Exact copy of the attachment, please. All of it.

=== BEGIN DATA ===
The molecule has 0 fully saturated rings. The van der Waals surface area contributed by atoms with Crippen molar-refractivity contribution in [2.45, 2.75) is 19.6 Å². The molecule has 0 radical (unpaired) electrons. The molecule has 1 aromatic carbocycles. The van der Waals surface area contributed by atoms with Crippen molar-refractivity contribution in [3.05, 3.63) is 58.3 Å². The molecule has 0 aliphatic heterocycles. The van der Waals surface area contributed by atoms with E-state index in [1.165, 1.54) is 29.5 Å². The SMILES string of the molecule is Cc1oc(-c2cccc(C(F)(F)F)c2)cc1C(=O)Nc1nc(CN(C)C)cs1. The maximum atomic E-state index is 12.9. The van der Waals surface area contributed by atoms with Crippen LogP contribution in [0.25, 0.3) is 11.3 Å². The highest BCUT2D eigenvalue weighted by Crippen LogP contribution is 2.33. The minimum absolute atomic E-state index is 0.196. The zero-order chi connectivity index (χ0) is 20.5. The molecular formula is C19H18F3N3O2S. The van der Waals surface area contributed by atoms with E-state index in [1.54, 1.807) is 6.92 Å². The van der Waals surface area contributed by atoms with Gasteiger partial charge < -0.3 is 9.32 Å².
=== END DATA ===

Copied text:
The molecule has 0 fully saturated rings. The van der Waals surface area contributed by atoms with Crippen molar-refractivity contribution in [2.45, 2.75) is 19.6 Å². The molecule has 0 radical (unpaired) electrons. The molecule has 1 aromatic carbocycles. The van der Waals surface area contributed by atoms with Crippen molar-refractivity contribution in [3.05, 3.63) is 58.3 Å². The molecule has 0 aliphatic heterocycles. The van der Waals surface area contributed by atoms with E-state index in [1.165, 1.54) is 29.5 Å². The SMILES string of the molecule is Cc1oc(-c2cccc(C(F)(F)F)c2)cc1C(=O)Nc1nc(CN(C)C)cs1. The maximum atomic E-state index is 12.9. The van der Waals surface area contributed by atoms with Crippen LogP contribution in [0.25, 0.3) is 11.3 Å². The highest BCUT2D eigenvalue weighted by Crippen LogP contribution is 2.33. The minimum absolute atomic E-state index is 0.196. The zero-order chi connectivity index (χ0) is 20.5. The molecular formula is C19H18F3N3O2S. The van der Waals surface area contributed by atoms with E-state index in [1.54, 1.807) is 6.92 Å². The van der Waals surface area contributed by atoms with Gasteiger partial charge < -0.3 is 9.32 Å².